Police Imposing Death Sentence Without Trial
By Philippe Gastonne - April 22, 2015

In the last minutes of the video, Harris lies on the pavement with police on top of him. An officer calls for a Taser, but in place of an electric clicking sound, a gunshot rings out.

A voice can be heard saying, "Oh! I shot him! I'm sorry!" Another officer screams out, "He shot him! He shot him!"

Harris, who is bleeding, calls out, too. He's losing his breath, he says. An officer yells back at him.

"You f**king ran! Shut the f**k up!" he yells. "F**k your breath," he said.

Clark defended the officer's language, saying the deputy experienced auditory exclusion, never heard the gunshot and thought the suspect was out of breath from running. The language has no bearing on whether the shooting was justified, Clark said. –, April 12, 2015

In our last commentary on police shootings (see Police Deserve No Sympathy Until the Blue Line Breaks), we said police officers are not different from ordinary citizens. This may not be true in Tulsa.

At least one deputy sheriff there cannot hear gunshots fired directly over his shoulder. That is certainly different.

Forget for a moment the senior citizen reserve deputy who fired the shot in this case, apparently unable to tell the difference between a taser and a gun in his hand. Let's look at what the other officer said, the one who received the sudden "auditory exclusion" diagnosis.

"You f**king ran! Shut the f**k up!" he yells. "F**k your breath," he said.

This was a fully trained and certified officer, not a badge-renting insurance executive, and he was being brutally and refreshingly honest at that moment. In his mind, the fact that Mr. Harris did not immediately surrender to the police and instead ran away meant, "Anything goes."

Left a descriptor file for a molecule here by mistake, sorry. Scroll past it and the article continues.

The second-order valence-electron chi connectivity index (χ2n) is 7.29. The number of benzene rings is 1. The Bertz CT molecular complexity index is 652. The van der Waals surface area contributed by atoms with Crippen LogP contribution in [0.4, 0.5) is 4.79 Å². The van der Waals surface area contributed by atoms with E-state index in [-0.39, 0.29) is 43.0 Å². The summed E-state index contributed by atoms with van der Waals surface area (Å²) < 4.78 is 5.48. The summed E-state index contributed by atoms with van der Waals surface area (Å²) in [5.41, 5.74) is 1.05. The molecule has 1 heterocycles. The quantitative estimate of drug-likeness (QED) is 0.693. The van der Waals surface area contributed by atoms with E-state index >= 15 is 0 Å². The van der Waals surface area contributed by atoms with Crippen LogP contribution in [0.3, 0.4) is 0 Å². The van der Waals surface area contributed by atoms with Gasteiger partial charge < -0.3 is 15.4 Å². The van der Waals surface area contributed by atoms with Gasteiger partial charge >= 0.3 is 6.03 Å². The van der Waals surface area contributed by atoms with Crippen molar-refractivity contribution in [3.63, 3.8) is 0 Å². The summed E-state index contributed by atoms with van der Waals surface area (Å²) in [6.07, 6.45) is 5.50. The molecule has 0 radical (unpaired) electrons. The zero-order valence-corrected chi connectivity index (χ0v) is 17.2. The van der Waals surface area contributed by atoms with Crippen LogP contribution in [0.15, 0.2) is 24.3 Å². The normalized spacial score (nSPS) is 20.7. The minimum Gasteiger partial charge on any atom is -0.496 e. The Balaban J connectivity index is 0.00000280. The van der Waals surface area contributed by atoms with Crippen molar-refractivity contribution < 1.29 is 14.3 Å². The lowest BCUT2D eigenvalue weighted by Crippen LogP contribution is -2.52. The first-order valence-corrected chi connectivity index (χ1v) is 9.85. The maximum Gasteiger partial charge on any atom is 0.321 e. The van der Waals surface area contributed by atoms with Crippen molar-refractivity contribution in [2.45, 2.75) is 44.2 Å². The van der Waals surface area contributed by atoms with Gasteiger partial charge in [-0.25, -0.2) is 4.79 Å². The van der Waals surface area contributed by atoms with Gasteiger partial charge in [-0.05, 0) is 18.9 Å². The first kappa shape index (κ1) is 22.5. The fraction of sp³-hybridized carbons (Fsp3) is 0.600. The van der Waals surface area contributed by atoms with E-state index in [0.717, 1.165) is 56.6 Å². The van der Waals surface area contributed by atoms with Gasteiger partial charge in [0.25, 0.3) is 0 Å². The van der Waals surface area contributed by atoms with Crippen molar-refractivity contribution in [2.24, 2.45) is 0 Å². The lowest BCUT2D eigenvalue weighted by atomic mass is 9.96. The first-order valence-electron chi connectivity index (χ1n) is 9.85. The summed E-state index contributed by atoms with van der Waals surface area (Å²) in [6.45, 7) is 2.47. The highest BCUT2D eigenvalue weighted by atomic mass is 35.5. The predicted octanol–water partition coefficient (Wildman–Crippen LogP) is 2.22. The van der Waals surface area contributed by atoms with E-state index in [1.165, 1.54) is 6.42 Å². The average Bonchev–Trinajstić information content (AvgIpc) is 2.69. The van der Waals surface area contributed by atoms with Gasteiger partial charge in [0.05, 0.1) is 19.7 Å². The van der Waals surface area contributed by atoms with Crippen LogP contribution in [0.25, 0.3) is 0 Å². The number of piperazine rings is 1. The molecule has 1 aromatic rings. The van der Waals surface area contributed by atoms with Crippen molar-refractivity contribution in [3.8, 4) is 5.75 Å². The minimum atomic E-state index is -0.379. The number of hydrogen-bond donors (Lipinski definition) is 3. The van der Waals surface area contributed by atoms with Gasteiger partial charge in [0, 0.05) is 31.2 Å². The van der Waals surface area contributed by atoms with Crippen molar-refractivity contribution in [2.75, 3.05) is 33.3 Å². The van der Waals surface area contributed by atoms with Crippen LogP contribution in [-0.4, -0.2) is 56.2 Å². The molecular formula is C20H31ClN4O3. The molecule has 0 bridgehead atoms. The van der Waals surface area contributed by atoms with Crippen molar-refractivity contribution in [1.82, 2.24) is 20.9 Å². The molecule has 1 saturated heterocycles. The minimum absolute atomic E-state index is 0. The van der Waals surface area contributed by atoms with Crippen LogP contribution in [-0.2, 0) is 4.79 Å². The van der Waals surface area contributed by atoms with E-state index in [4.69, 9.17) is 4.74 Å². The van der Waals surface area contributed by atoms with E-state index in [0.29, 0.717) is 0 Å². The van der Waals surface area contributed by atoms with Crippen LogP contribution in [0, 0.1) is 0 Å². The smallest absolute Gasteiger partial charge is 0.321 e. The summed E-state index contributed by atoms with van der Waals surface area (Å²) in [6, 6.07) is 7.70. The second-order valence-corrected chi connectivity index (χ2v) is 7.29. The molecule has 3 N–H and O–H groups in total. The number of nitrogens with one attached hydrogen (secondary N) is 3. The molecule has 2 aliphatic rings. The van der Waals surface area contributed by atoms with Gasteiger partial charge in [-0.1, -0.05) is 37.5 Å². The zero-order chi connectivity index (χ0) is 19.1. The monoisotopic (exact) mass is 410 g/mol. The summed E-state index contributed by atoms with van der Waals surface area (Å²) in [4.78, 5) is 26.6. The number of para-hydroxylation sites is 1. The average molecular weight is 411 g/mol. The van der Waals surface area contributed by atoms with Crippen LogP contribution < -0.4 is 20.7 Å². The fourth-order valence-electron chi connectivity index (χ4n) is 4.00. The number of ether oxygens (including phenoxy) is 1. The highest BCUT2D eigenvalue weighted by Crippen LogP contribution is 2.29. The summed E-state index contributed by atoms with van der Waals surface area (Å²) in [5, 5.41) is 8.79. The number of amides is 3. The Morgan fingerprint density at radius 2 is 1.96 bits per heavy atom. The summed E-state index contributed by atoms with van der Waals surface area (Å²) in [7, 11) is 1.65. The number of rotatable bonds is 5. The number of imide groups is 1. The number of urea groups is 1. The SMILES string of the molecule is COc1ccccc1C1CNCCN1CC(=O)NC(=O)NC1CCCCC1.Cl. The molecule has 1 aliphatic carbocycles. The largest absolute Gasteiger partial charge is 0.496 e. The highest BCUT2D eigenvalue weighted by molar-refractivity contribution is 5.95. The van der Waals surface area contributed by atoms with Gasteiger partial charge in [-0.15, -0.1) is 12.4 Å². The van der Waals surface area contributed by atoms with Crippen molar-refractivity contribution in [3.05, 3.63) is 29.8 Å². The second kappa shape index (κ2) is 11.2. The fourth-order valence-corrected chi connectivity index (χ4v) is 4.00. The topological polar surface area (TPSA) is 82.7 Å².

Police officers around the nation have created a new, de facto capital offense. Resisting arrest or fleeing from the police carries a sentence of death without a trial.

It's nothing new, of course. Ask any kid living in a ghetto or a black man, especially in the South. But with the growth of "citizen journalists" documenting police actions more frequently and the power of the Internet Reformation in making information more widely available, what was previously hidden – or ignored by choice – has become undeniably, unavoidably obvious.

We heard it repeatedly in response to the Walter Scott shooting in North Carolina. Police officers and their badge-worshiping sycophants said it with faux regret: "He just shouldn't have run."

If the criminal justice system contained any real justice, it would weed out officers with this attitude. It obviously does not. That is a problem.

Does the fact that people sometimes flee make the police officer's job harder? Yes. Does this give officers the right to shoot, beat, or otherwise brutalize anyone who flees? Certainly not, yet this is the way they behave in way too many cases.

Don't forget that last comment: "F**k your breath." Listen to it on the tape and you will hear the contempt dripping in his voice. This went far beyond unprofessional. It was hatred, pure evil, the kind of bloodlust that in an earlier age might have been called a war crime.

Yet, so far as we know, this officer will face no discipline at all. His department blames "auditory exclusion."

Here we have one of Tulsa's finest who allegedly did not know the man he was restraining had just been shot.

If that is what happened, he needs to be taken off the streets for his own protection as well as public safety. He can't protect anyone, even himself, if he can't hear gunshots a few inches away.

After Thoughts

No such thing will happen, of course. This is not about protecting the public. Tulsa is more interested in protecting its police from the public. In this, they are disturbingly typical.

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